Investors continue wait for a catalyst as another dose of earnings reports and economic data is teed up for Thursday.
On the economic front, weekly initial jobless claims came in at 366,000 -- marking a drop of 5,000 from the previous week. Meanwhile, the nation's business productivity dropped 2% in 2012's fourth quarter, according to the Bureau of Labor Statistics.
In the afternoon, the Federal Reserve will release data on consumer credit for December.
U.S. stock futures were little changed ahead of the opening bell, but a bit of corporate news gave investors something to consider.
Sprint Nextel ( shares edged lower in premarket trading after the cell phone carrier reported a fourth quarter loss in line with expectations. )
Shares of Sony ( dropped 3% after the electronics manufacturer reported a surprising third quarter loss. )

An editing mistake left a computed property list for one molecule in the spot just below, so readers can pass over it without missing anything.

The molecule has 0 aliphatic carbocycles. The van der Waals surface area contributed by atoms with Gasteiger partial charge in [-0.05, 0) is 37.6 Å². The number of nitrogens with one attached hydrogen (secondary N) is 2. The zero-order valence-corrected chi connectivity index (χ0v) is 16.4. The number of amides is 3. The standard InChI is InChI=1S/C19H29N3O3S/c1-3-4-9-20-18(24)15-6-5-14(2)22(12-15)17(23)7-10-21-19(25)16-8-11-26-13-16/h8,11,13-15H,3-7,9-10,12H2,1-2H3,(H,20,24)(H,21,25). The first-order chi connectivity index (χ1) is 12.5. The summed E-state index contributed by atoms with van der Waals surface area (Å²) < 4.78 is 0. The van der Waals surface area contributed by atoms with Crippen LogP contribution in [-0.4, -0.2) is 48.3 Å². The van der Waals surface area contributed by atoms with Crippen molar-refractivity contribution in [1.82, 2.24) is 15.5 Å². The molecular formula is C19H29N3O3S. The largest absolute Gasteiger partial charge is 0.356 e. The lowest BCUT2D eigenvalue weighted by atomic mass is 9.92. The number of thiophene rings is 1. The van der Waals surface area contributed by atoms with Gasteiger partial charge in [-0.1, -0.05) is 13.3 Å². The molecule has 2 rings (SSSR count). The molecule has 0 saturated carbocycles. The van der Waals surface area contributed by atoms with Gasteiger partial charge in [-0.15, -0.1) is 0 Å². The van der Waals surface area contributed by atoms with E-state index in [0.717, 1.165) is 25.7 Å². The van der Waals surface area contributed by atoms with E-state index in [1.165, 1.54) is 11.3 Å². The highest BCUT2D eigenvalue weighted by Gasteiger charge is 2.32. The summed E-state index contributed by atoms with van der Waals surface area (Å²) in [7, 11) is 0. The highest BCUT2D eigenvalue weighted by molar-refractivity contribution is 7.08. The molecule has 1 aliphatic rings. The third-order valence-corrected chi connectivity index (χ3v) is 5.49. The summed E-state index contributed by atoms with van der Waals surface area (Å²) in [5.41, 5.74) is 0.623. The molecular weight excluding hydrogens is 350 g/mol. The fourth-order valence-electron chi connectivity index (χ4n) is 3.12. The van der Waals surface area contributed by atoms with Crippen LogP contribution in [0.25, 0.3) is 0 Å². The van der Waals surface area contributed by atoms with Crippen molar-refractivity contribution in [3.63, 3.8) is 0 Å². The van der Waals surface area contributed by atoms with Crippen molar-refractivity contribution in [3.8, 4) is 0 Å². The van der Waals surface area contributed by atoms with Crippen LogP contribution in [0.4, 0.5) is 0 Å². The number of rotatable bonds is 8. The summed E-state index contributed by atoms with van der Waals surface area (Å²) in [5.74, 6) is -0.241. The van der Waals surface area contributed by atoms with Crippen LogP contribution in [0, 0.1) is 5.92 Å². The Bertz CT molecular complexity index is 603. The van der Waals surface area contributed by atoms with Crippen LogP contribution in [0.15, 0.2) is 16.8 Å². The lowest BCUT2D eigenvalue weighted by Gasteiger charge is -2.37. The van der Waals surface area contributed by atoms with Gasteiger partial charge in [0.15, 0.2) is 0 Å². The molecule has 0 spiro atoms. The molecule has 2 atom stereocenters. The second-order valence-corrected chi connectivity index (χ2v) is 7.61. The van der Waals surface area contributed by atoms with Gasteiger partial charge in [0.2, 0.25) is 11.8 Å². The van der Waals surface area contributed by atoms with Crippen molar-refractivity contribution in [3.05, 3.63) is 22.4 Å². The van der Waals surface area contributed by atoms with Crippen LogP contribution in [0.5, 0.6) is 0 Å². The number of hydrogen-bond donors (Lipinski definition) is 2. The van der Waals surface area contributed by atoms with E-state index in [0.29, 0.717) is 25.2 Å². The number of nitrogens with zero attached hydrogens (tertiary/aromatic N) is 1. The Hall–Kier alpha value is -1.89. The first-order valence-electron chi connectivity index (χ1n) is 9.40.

Alcatel Lucent ( posted another quarterly loss, yet shares jumped nearly 5% on news that CEO Ben Verwaayen is resigning from his post. )
Akamai Technologies ( shares plunged 17% in premarket trading after the company, which provides Internet content delivery, cut its revenue forecasts. )
Shares of Macy's ( rose nearly 4% following the retailer's announcement that same-store sales rose 11.7% in January. )
Shares of Blackberry ( rose more than 3% in premarket trading, after the smartphone maker said the Canadian launch of its new Z10 smartphone was its best launch ever. )
LinkedIn ( headlines the group of companies reporting after markets close. )
U.S. stocks finished little changed Wednesday, as investors weighed concerns about Europe against the latest corporate results.
Green Mountain Coffee Roasters ( shares continued to tumble Thursday morning, sinking 7% on slightly lower sales growth. )
News Corp. ( reported earnings that matched analysts' expectations Wednesday yet shares continued lower in premarket trading Thursday. )
European markets were mixed on a day of meetings at the European Central Bank and Bank of England. The British central bank kept interest rates unchanged, and the ECB isn't expected to waver from its monetary policies either, but ECB President Mario Draghi is likely to be quizzed about political strains in the eurozone and the euro's strength.